The influence of polysorb on the quantitative characteristics of stationary extraction for phenol and guayacol with mixtures of tributylphosphate (TBP) and organic solvents of different classes (distribution coefficients, synergecity) was studied. Solvation numbers and constants of entering of TBP into mixed solvates were calculated both for extraction and extraction-sorption systems. Comparative study of selectivity for a mixture of extracting agents has been made relative to phenol and guayacol in the extraction and extraction-sorption systems for variable composition of mixture of solvents. Separation of phenol and guayacol is possible when applying the columns with mixed stationary phases at the stage of the extraction sorption.
Authors:Željan Maleš, Miško Plazibat, Vjera Vundać, Irena Žuntar, and Kroata Pilepić
The flowering tops of
Hypericum hirsutum, H. montanum, H. perforatum
angustifolium, H. perforatum
, collected from different locations in Croatia, were investigated to determine their flavonoid, phenolic acid, and amino acid composition. Thin-layer chromatography (TLC) on silica gel was used for separation and identification of the flavonoids and phenolic acids and TLC on cellulose was used for investigation of the amino acids. By use of these procedures ten flavonoids, three phenolic acids, and sixteen amino acids were detected and identified in the samples investigated. The composition of these compounds depended on the taxa investigated and the locality. Spectrophotometric analysis of the flavonoid content indicated that the three subspecies of
are richer in flavonoids than
H. montanum. H. perforatum
is the richest in flavonoids, phenolic acids, and amino acids. This is the first time these biologically active compounds have been identified in the some
Authors:A. Machalska, K. Skalicka-Woźniak, J. Widelski, K. Głowniak, G. Purevsuren, Z. Oyun, D. Khishgee, and B. Urjin
Five species of Iris commonly used in Mongolian traditional medicine (Iris dichotoma Pall., Iris flavissima Pall., Iris bungei Maxim., Iris lactea Pall., and Iris tenuifolia Pall.) were analyzed for the presence of phenolic acids. This was the first study of the phenolic acid content of these species. Samples containing the phenolic acids were prepared by the method of Świcatek and then analysed by HPLC with UV-visible diodearray detection (DAD). Identification was performed by comparing retention times with those of standards. Quantitative determination was performed at the absorbance maximum of each phenolic acid (320 nm for ferulic, p-coumaric, and caffeic acids, 280 nm for trans-cinnamic, syringic, and gallic acids, and 254 nm for vanillic, m-hydroxybenzoic, p-hydroxybenzoic, and protocatechuic acids). As the result of our study ten phenolic acids, both free and liberated by alkaline and acid hydrolysis, were identified by HPLC. Chromatographic investigation revealed the presence of vanillic acid, protocatechuic acid, trans-cinnamic acid, p-hydroxybenzoic acid, p-coumaric acid, ferulic acid, gallic acid, syringic acid, m-hydroxybenzoic acid, and caffeic acid. Quantitative analysis of these acids was also performed. Finally, the presence or absence of some phenolic acids after alkaline or acid hydrolysis was also observed.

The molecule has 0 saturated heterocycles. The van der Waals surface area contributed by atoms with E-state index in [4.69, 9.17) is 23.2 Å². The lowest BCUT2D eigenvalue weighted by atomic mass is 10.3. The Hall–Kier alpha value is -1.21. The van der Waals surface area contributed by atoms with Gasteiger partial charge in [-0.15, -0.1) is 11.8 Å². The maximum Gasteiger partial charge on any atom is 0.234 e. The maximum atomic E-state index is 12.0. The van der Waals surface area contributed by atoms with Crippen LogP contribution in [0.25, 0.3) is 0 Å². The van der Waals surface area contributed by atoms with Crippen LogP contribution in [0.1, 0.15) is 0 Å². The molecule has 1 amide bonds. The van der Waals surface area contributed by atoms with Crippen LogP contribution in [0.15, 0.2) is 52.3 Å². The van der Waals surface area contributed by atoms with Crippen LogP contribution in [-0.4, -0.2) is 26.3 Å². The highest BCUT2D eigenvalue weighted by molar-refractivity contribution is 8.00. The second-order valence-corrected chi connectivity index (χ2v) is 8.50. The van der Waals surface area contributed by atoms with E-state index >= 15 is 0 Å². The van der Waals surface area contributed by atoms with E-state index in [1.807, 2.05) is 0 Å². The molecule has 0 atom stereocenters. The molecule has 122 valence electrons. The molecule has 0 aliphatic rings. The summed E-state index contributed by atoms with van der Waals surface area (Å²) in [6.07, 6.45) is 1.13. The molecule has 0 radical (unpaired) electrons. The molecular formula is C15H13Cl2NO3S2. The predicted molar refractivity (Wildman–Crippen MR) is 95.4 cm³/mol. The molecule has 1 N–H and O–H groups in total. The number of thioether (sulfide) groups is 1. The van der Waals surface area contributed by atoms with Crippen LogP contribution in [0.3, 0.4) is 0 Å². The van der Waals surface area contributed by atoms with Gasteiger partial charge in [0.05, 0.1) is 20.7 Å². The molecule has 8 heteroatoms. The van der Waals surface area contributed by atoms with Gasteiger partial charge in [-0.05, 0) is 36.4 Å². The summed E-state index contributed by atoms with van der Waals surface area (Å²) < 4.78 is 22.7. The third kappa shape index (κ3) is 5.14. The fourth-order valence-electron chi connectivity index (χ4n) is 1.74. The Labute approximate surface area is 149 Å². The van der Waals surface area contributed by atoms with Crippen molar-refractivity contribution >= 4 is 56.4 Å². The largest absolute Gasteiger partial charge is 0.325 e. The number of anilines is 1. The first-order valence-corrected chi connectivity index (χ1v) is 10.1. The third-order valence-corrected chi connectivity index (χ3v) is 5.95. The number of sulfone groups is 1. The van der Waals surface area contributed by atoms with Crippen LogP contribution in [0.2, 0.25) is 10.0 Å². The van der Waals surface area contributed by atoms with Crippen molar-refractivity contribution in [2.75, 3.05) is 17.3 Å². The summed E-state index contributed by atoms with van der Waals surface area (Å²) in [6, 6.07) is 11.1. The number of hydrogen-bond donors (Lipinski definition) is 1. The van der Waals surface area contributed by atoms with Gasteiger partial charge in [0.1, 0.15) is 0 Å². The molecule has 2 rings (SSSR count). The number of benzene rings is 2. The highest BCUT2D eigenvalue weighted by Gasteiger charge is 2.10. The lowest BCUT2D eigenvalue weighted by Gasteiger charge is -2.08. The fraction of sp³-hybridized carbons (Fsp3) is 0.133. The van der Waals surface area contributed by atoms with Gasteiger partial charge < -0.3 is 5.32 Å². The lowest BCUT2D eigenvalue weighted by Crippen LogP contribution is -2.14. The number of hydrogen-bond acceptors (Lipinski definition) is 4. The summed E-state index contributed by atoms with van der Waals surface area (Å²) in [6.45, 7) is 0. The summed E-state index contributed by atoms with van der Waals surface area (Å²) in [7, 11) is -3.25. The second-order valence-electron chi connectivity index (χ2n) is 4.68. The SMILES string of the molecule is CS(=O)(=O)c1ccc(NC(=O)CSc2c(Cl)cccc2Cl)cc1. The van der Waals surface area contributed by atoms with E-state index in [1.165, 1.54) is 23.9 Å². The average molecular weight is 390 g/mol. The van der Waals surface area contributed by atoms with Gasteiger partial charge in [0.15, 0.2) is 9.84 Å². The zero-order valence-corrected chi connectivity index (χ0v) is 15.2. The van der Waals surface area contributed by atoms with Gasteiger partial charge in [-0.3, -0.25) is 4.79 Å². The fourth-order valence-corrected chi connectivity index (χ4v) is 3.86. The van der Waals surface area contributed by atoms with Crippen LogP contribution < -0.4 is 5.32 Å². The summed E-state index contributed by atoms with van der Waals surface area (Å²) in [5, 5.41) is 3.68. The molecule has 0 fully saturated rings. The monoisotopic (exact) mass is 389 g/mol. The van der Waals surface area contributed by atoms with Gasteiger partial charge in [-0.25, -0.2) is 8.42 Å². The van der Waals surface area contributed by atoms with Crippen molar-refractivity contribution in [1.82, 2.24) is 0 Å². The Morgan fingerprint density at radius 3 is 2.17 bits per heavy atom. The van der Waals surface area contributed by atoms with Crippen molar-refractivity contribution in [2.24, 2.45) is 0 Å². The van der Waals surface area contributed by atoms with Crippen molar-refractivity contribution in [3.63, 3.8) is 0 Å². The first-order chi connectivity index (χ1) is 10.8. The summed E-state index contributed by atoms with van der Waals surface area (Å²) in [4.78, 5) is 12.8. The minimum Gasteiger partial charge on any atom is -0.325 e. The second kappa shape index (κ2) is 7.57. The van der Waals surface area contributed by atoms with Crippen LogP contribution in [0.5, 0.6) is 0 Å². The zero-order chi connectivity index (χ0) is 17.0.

TLC and HPLC have been used for preliminary evaluation of the phenolic acids occurring in the leaves, inflorescences, and rhizomes of
L. Free phenolic acids and those released after acidic and basic hydrolysis were subjected to chromatographic analysis. Qualitative TLC analysis was performed by one- and two-dimensional ascending development on plates coated with cellulose, polyamide 11 F
, and silica-gel 60 F
. Reversed-phase HPLC was performed with photodiode-array detection.Seven phenolic acids were present, in the free and bonded forms, in the raw material studied. Caffeic and protocatechuic acids occurred in all the fractions analyzed.
-hydroxybenzoic acids were identified in all the free phenolic acid fractions. Ferulic acid was found in inflorescences and rhizomes and vanillic acid in leaves and inflorescences. After acidic hydrolysis chlorogenic acid was identified in leaves and
-hydroxybenzoic and vanillic acids in inflorescences. After basic hydrolysis phenolic acid fractions isolated from leaves also contained
-coumaric acid; those isolated from inflorescences contained
-coumaric, ferulic and
-hydroxybenzoic acids. It was found that caffeic acid was the most predominant phenolic acid in
(from 67.8% in the leaves to 94.4% in the rhizomes).
Authors:F. Macášek, V. Mikulaj, P. Rajec, R. Čech, L. Mátel, R. Kopunec, J. Kuruc, and A. Švec
Radiolytical decomposition of phenol was investigated at60Co gamma irradiation (1–2 Gy·s–1, 10 kGy) of pre- and continuously aerated aqueous solutions at concentrations of phenol 1–100 mg· ·dm–3 and in the presence of sodium hydroxide, sulphuric acid, sodium and ferrous sulphate, formaldehyde, 2-propanol,n-hexane, xylene, benzene, and commercial gasoline. From the decomposition rate at doses 50–400 Gy, a phenomenological model of linear relation between the dose acquired for 37% decomposition (D37), initial concentration (g·m–3) of phenol (p0) and of an admixture (s0) was confirmed in the formD37=52ftr(p0+feqs0), wheref's are constants which can be attributed to the relative transformation resistance of phenol towards the OH radicals in given matrix (ftr, for pure waterftr=1) and relative acceptor capacity of competing substrate (feq). In real wastewaters, the efficient decrease of phenols content may be substantially lower than that in model solutions, obviously due to radiation oxidation of aromates, as proved by irradiation of aqueous solutions of benzene. Technical and economical feasibility of the process is discussed.